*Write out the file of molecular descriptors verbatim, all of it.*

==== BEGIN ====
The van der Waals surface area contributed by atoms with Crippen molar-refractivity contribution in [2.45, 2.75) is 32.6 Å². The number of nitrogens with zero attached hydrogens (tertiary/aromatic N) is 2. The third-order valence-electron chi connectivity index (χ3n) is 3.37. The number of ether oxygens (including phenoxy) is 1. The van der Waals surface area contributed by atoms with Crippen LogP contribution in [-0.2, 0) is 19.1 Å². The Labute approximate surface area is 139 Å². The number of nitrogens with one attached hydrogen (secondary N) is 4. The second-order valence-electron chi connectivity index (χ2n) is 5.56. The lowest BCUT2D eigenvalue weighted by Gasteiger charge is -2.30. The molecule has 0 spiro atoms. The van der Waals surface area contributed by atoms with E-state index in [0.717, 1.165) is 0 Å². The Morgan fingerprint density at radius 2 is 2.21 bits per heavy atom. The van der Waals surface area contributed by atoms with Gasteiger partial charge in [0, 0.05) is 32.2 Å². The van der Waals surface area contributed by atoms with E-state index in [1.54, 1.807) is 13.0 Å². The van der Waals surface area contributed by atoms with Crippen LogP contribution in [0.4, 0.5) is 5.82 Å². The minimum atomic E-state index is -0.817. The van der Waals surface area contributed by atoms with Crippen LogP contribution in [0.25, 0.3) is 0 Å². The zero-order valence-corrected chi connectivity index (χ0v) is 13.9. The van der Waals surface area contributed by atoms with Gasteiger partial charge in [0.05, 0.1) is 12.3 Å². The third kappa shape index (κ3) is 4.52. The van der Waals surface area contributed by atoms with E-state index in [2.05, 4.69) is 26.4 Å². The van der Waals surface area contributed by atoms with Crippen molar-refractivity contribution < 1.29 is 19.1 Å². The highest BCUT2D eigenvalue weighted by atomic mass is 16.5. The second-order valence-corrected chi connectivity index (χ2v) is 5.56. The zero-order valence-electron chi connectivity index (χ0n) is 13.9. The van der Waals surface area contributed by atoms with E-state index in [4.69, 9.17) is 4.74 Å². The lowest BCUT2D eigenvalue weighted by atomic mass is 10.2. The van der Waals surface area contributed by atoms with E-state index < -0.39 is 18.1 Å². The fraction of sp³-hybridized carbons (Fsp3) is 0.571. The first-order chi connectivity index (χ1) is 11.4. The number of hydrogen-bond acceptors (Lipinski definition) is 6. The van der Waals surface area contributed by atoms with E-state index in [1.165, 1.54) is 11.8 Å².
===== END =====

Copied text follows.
The van der Waals surface area contributed by atoms with Crippen molar-refractivity contribution in [2.45, 2.75) is 32.6 Å². The number of nitrogens with zero attached hydrogens (tertiary/aromatic N) is 2. The third-order valence-electron chi connectivity index (χ3n) is 3.37. The number of ether oxygens (including phenoxy) is 1. The van der Waals surface area contributed by atoms with Crippen LogP contribution in [-0.2, 0) is 19.1 Å². The Labute approximate surface area is 139 Å². The number of nitrogens with one attached hydrogen (secondary N) is 4. The second-order valence-electron chi connectivity index (χ2n) is 5.56. The lowest BCUT2D eigenvalue weighted by Gasteiger charge is -2.30. The molecule has 0 spiro atoms. The van der Waals surface area contributed by atoms with E-state index in [0.717, 1.165) is 0 Å². The Morgan fingerprint density at radius 2 is 2.21 bits per heavy atom. The van der Waals surface area contributed by atoms with Gasteiger partial charge in [0, 0.05) is 32.2 Å². The van der Waals surface area contributed by atoms with E-state index in [1.54, 1.807) is 13.0 Å². The van der Waals surface area contributed by atoms with Crippen LogP contribution in [0.4, 0.5) is 5.82 Å². The minimum atomic E-state index is -0.817. The van der Waals surface area contributed by atoms with Crippen LogP contribution in [0.25, 0.3) is 0 Å². The zero-order valence-corrected chi connectivity index (χ0v) is 13.9. The van der Waals surface area contributed by atoms with Gasteiger partial charge in [0.05, 0.1) is 12.3 Å². The third kappa shape index (κ3) is 4.52. The van der Waals surface area contributed by atoms with E-state index in [2.05, 4.69) is 26.4 Å². The van der Waals surface area contributed by atoms with Crippen molar-refractivity contribution < 1.29 is 19.1 Å². The highest BCUT2D eigenvalue weighted by atomic mass is 16.5. The second-order valence-corrected chi connectivity index (χ2v) is 5.56. The zero-order valence-electron chi connectivity index (χ0n) is 13.9. The van der Waals surface area contributed by atoms with E-state index in [4.69, 9.17) is 4.74 Å². The lowest BCUT2D eigenvalue weighted by atomic mass is 10.2. The van der Waals surface area contributed by atoms with E-state index < -0.39 is 18.1 Å². The fraction of sp³-hybridized carbons (Fsp3) is 0.571. The first-order chi connectivity index (χ1) is 11.4. The number of hydrogen-bond acceptors (Lipinski definition) is 6. The van der Waals surface area contributed by atoms with E-state index in [1.165, 1.54) is 11.8 Å².